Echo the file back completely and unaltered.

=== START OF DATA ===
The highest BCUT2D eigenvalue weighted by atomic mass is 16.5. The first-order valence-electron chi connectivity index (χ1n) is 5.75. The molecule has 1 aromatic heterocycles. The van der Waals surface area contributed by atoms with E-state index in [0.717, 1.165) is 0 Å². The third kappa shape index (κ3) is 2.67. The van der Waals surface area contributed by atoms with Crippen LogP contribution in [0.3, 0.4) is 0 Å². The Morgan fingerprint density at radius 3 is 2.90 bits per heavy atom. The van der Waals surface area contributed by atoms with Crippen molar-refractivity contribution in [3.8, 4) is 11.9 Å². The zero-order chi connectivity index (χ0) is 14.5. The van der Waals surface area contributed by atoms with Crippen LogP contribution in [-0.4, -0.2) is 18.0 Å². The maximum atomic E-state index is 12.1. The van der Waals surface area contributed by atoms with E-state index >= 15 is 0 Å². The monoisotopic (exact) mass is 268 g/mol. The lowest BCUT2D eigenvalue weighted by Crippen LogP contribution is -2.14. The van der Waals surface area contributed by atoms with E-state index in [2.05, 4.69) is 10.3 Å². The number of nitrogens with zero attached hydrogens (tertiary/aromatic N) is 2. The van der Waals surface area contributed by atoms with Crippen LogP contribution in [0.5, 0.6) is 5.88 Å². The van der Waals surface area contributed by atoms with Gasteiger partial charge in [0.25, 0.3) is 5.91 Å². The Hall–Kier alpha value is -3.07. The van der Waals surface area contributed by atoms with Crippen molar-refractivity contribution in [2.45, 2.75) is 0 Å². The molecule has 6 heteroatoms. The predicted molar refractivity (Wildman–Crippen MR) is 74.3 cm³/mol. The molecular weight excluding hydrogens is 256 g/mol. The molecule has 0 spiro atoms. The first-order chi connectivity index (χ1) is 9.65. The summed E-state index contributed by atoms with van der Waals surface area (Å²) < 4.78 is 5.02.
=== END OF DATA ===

The highest BCUT2D eigenvalue weighted by atomic mass is 16.5. The first-order valence-electron chi connectivity index (χ1n) is 5.75. The molecule has 1 aromatic heterocycles. The van der Waals surface area contributed by atoms with E-state index in [0.717, 1.165) is 0 Å². The third kappa shape index (κ3) is 2.67. The van der Waals surface area contributed by atoms with Crippen LogP contribution in [0.3, 0.4) is 0 Å². The Morgan fingerprint density at radius 3 is 2.90 bits per heavy atom. The van der Waals surface area contributed by atoms with Crippen molar-refractivity contribution in [3.8, 4) is 11.9 Å². The zero-order chi connectivity index (χ0) is 14.5. The van der Waals surface area contributed by atoms with Crippen LogP contribution in [-0.4, -0.2) is 18.0 Å². The maximum atomic E-state index is 12.1. The van der Waals surface area contributed by atoms with E-state index >= 15 is 0 Å². The monoisotopic (exact) mass is 268 g/mol. The lowest BCUT2D eigenvalue weighted by Crippen LogP contribution is -2.14. The van der Waals surface area contributed by atoms with E-state index in [2.05, 4.69) is 10.3 Å². The number of nitrogens with zero attached hydrogens (tertiary/aromatic N) is 2. The van der Waals surface area contributed by atoms with Crippen LogP contribution in [0.5, 0.6) is 5.88 Å². The van der Waals surface area contributed by atoms with Gasteiger partial charge in [0.25, 0.3) is 5.91 Å². The Hall–Kier alpha value is -3.07. The van der Waals surface area contributed by atoms with Crippen molar-refractivity contribution in [2.45, 2.75) is 0 Å². The molecule has 6 heteroatoms. The predicted molar refractivity (Wildman–Crippen MR) is 74.3 cm³/mol. The molecular weight excluding hydrogens is 256 g/mol. The molecule has 0 spiro atoms. The first-order chi connectivity index (χ1) is 9.65. The summed E-state index contributed by atoms with van der Waals surface area (Å²) < 4.78 is 5.02.